Thursday, May 7, 2009

My concussed brain...

Image: Sacramento Sirens Football Star Kaitlin Porter

It has been widely reported in the news and on the internet that female athletes appear to suffer more concussions than their male counterparts (for example, see ABC news link). In 2007, researchers reported about the incidence of concussions in high school and college athletes by surveying injury reports from 100 U.S. high schools and 180 U.S. colleges during a one year period (link to full length article in the Journal of Athletic Training). What did these researchers find? And what is a concussion?

From eMedicine, one definition of concussion is a condition in which there is a traumatically induced alteration in mental status, with or without an associated loss of consciousness. A broader definition for concussion is a traumatically induced physiologic disruption in brain function that is manifest by loss of consciousness, memory loss, alteration of mental state or personality, or focal neurologic deficits.

  • An estimated 300 000 sport-related traumatic brain injuries, predominantly concussions, occur annually in the United States. Sports are second only to motor vehicle crashes as the leading cause of traumatic brain injury among people aged 15 to 24 years.
  • In sports played by both sexes, girls sustained more concussions than boys in both high school and college.
  • Concussion rates were higher among collegiate athletes, but concussions represented a higher proportion of all injuries sustained by high school athletes.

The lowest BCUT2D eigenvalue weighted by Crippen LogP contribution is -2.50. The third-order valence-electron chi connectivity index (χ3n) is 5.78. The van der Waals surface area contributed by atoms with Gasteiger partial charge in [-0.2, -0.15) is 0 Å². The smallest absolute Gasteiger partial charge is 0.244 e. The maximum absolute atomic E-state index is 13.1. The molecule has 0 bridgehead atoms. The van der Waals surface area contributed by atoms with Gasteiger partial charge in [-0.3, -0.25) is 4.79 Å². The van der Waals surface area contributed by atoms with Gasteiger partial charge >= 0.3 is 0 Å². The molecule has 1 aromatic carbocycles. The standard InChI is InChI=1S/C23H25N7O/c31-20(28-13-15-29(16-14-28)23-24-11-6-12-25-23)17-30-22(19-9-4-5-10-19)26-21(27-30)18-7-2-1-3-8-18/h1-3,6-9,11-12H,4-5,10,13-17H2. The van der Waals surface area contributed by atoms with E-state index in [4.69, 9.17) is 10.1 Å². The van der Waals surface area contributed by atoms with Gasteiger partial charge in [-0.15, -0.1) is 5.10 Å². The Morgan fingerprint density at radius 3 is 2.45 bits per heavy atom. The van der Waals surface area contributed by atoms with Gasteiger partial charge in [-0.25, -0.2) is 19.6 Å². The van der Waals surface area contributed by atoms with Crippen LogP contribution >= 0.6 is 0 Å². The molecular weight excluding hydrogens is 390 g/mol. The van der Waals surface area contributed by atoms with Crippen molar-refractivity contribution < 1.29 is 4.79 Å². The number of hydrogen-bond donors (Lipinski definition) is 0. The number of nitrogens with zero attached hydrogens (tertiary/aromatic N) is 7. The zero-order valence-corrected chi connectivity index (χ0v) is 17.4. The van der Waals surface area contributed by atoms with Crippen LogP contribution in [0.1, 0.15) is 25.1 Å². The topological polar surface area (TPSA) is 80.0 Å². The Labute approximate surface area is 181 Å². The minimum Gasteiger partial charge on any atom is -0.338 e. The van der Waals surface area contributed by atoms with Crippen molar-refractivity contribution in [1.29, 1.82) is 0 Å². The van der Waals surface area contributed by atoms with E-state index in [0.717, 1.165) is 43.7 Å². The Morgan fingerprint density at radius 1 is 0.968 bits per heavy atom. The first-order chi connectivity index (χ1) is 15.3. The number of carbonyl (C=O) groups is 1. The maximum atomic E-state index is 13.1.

• Based on the national estimate, the majority of concussions resulted from participation in football, followed by girls' soccer, boys' soccer, and girls' basketball.
This brings up the question of why do female athletes appear to suffer more concussions? The answer is not necessarily clear but several ideas are discussed in the research article including differences in the style of play, biomechanical factors, and cultural explanations. For example, it has been suggested that weaker neck muscles and smaller heads predispose females to brain injuries and concussion. However, many of these cited studies were examining soccer players and not female athletes in other sports. Interestingly, cultural differences between how protective coaches and trainers are towards female athletes could contribute to differences in injury reporting or medical care between males and females. Cultural influences might also pressure males to under report injury or ignore injury or return to play. Whatever the reason, it seems clear more research and injury surveillance is needed to understand concussions and risk factors in athletes.

For a more in-depth medical discussion of concussions see this article at eMedicine (link).

~~~ BIO26 ~~~